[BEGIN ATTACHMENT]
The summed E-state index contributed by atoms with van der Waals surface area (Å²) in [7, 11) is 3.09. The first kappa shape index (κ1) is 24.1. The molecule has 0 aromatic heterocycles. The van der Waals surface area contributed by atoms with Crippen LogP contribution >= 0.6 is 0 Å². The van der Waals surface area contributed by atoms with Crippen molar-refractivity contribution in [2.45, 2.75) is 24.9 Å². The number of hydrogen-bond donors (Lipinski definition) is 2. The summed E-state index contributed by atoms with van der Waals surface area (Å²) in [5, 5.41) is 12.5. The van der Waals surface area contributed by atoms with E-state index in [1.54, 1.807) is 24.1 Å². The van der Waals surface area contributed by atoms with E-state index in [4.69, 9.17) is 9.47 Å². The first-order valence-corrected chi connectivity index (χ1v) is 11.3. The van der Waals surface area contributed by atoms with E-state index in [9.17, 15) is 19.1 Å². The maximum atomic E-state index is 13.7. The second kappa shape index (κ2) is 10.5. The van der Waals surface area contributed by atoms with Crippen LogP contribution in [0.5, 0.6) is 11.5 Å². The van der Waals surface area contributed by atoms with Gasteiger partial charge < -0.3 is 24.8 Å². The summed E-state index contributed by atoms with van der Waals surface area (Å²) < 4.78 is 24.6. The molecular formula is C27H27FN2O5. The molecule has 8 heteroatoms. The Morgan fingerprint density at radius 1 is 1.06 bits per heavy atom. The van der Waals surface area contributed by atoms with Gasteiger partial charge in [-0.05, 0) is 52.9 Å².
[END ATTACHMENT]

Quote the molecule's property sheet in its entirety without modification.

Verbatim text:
The summed E-state index contributed by atoms with van der Waals surface area (Å²) in [7, 11) is 3.09. The first kappa shape index (κ1) is 24.1. The molecule has 0 aromatic heterocycles. The van der Waals surface area contributed by atoms with Crippen LogP contribution >= 0.6 is 0 Å². The van der Waals surface area contributed by atoms with Crippen molar-refractivity contribution in [2.45, 2.75) is 24.9 Å². The number of hydrogen-bond donors (Lipinski definition) is 2. The summed E-state index contributed by atoms with van der Waals surface area (Å²) in [5, 5.41) is 12.5. The van der Waals surface area contributed by atoms with E-state index in [1.54, 1.807) is 24.1 Å². The van der Waals surface area contributed by atoms with E-state index in [4.69, 9.17) is 9.47 Å². The first-order valence-corrected chi connectivity index (χ1v) is 11.3. The van der Waals surface area contributed by atoms with E-state index in [9.17, 15) is 19.1 Å². The maximum atomic E-state index is 13.7. The second kappa shape index (κ2) is 10.5. The van der Waals surface area contributed by atoms with Crippen LogP contribution in [0.5, 0.6) is 11.5 Å². The van der Waals surface area contributed by atoms with Gasteiger partial charge < -0.3 is 24.8 Å². The summed E-state index contributed by atoms with van der Waals surface area (Å²) < 4.78 is 24.6. The molecular formula is C27H27FN2O5. The molecule has 8 heteroatoms. The Morgan fingerprint density at radius 1 is 1.06 bits per heavy atom. The van der Waals surface area contributed by atoms with Gasteiger partial charge in [-0.05, 0) is 52.9 Å².